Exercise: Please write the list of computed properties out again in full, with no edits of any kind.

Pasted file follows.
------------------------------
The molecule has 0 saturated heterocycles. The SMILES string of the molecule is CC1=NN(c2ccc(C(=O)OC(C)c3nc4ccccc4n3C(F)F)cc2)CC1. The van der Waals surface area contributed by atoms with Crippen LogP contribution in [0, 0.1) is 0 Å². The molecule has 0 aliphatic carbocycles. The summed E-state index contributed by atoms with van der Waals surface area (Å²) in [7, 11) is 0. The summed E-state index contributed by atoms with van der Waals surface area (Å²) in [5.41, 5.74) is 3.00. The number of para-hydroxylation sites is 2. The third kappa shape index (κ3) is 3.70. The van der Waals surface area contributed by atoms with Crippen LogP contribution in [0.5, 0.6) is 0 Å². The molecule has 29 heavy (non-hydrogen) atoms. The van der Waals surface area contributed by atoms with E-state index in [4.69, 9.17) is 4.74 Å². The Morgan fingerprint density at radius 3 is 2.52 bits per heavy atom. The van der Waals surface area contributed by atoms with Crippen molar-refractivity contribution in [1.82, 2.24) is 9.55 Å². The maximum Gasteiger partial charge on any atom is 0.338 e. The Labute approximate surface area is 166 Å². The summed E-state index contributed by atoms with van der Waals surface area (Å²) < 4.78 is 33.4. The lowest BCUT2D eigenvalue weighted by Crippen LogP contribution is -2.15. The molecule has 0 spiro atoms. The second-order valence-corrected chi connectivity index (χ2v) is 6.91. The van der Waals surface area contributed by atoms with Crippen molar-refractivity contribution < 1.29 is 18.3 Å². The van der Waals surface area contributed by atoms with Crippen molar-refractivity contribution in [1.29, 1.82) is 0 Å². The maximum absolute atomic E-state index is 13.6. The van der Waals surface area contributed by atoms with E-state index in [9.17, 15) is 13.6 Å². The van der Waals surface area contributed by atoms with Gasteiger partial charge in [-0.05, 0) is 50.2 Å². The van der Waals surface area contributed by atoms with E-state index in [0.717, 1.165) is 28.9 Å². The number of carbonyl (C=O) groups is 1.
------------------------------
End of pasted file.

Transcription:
The molecule has 0 saturated heterocycles. The SMILES string of the molecule is CC1=NN(c2ccc(C(=O)OC(C)c3nc4ccccc4n3C(F)F)cc2)CC1. The van der Waals surface area contributed by atoms with Crippen LogP contribution in [0, 0.1) is 0 Å². The molecule has 0 aliphatic carbocycles. The summed E-state index contributed by atoms with van der Waals surface area (Å²) in [7, 11) is 0. The summed E-state index contributed by atoms with van der Waals surface area (Å²) in [5.41, 5.74) is 3.00. The number of para-hydroxylation sites is 2. The third kappa shape index (κ3) is 3.70. The van der Waals surface area contributed by atoms with Crippen LogP contribution in [0.5, 0.6) is 0 Å². The molecule has 29 heavy (non-hydrogen) atoms. The van der Waals surface area contributed by atoms with E-state index in [4.69, 9.17) is 4.74 Å². The Morgan fingerprint density at radius 3 is 2.52 bits per heavy atom. The van der Waals surface area contributed by atoms with Crippen molar-refractivity contribution in [1.82, 2.24) is 9.55 Å². The maximum Gasteiger partial charge on any atom is 0.338 e. The Labute approximate surface area is 166 Å². The summed E-state index contributed by atoms with van der Waals surface area (Å²) < 4.78 is 33.4. The lowest BCUT2D eigenvalue weighted by Crippen LogP contribution is -2.15. The molecule has 0 spiro atoms. The second-order valence-corrected chi connectivity index (χ2v) is 6.91. The van der Waals surface area contributed by atoms with Crippen molar-refractivity contribution < 1.29 is 18.3 Å². The van der Waals surface area contributed by atoms with Crippen molar-refractivity contribution in [1.29, 1.82) is 0 Å². The maximum absolute atomic E-state index is 13.6. The van der Waals surface area contributed by atoms with E-state index in [9.17, 15) is 13.6 Å². The van der Waals surface area contributed by atoms with Gasteiger partial charge in [-0.05, 0) is 50.2 Å². The van der Waals surface area contributed by atoms with E-state index in [0.717, 1.165) is 28.9 Å². The number of carbonyl (C=O) groups is 1.